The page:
Skip to main content
Magnifier icon Magnifier icon


About EAA

Opening up a world of education

Children love to learn. If they are denied access to knowledge, we also deny them the opportunity to change their lives for the better.


Southeast Asia School Development Project for OOSC

Calendar icon
Across remote rural communities in Cambodia, Myanmar and Nepal, access to quality primary education is inhibited for myriad diverse factors. In the Ratanakiri and Stung Treng Provinces of Cambodia, stigmatisation and discrimination against ethnic minority communities have pushed indigenous peoples outside the reach of the public education system. According to UNESCO, Myanmar allocated just 1.6 percent of its GDP to education in 2010, which had been indicative of generations of underinvestment in the country’s education systems. To date, the Myanmar government does not have the capacity or the infrastructure to reach the most remote communities in rural areas. As for Nepal, scant government investment in education and where schools exist, mismanagement, teacher absenteeism, a lack of parental commitment and the high-cost of school fees, coalesce to put education out of bounds for the most disparate members of society.

From the outset of each school development project, United World Schools (UWS) engages with local stakeholders to foster a sense of accountability and ownership of the project. UWS works with the local education ministry to align with their priorities and sees itself as accountable to the community and the parents for the quality of the education; in turn, they are accountable to UWS for supporting student enrolment and retention.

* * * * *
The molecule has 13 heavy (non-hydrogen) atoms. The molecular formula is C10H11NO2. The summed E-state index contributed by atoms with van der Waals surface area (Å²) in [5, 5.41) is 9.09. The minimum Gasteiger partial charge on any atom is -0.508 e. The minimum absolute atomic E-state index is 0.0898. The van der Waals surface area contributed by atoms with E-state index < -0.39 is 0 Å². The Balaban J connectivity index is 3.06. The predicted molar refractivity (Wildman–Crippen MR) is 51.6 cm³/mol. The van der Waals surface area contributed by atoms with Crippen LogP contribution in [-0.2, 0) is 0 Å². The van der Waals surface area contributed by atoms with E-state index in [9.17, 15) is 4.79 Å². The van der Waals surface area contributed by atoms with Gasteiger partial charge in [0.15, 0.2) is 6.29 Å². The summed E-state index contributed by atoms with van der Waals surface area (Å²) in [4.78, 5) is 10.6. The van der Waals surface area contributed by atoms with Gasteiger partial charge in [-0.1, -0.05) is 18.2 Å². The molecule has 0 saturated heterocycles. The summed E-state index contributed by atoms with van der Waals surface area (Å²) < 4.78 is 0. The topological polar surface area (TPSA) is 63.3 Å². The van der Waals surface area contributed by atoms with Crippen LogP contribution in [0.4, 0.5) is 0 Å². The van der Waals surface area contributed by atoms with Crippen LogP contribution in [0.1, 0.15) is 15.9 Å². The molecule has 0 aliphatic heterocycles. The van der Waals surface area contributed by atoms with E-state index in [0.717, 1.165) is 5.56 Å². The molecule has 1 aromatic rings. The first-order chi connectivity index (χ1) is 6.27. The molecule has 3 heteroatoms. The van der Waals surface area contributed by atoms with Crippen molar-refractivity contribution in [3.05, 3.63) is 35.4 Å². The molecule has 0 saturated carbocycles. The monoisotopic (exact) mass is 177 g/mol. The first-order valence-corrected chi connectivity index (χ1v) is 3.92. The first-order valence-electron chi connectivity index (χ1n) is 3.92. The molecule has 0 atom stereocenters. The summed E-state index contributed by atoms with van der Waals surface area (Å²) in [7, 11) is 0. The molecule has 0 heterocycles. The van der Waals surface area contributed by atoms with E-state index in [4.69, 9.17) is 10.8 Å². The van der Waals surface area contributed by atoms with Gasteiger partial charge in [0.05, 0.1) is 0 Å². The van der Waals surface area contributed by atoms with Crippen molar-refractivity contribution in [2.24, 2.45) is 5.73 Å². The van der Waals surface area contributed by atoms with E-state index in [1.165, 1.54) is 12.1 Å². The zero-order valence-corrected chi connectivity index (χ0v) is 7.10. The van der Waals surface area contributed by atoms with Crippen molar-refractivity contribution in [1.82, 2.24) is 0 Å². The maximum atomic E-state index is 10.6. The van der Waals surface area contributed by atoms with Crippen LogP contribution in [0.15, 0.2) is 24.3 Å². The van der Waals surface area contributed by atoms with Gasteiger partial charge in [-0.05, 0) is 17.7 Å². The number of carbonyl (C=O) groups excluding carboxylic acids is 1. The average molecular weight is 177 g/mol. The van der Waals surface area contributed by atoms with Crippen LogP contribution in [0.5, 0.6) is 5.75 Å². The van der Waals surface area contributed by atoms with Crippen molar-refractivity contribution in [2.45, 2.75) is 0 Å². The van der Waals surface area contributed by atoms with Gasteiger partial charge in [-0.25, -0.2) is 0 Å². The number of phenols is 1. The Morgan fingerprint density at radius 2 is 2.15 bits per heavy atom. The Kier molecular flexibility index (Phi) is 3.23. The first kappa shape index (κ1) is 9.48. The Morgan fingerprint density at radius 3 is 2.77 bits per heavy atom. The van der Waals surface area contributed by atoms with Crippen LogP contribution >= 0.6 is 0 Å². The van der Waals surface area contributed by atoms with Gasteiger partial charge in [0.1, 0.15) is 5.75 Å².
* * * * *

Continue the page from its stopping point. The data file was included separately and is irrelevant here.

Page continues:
To reach 33,830 OOSC in these three countries, UWS will build 163 new primary schools over the life of the project. The project model consists of the following five key components: 1) consultation with government and local communities to elicit support/buy-in for project interventions; 2) global education partnerships with affluent schools and/or organisations to engender financial sustainability; 3) empowered School Support Committees (SSCs) that help manage the school and support attendance and retention efforts; 4) quality assurance through regular monitoring of qualitative and quantitative variables, teacher training and consultation with SSCs); and 5) the value for money principle whereby schools are built in areas that can provide basic quality education at a cost of US$1 per student per week. 

Regarding sustainability, UWS seeks to hand over a well-established, effective and well-governed school to an authority with the means to manage it properly and integrate it effectively into the national education system. Specifically, UWS aims to establish schools with qualified and trained teachers who have access to the tools necessary to do their job; measure student progress in literacy and numeracy each term throughout the project’s three-year life cycle; and cultivate active and functioning SSCs.

*EAA would like to thank KOICA for their generous co-financing contribution to this project.


In partnership with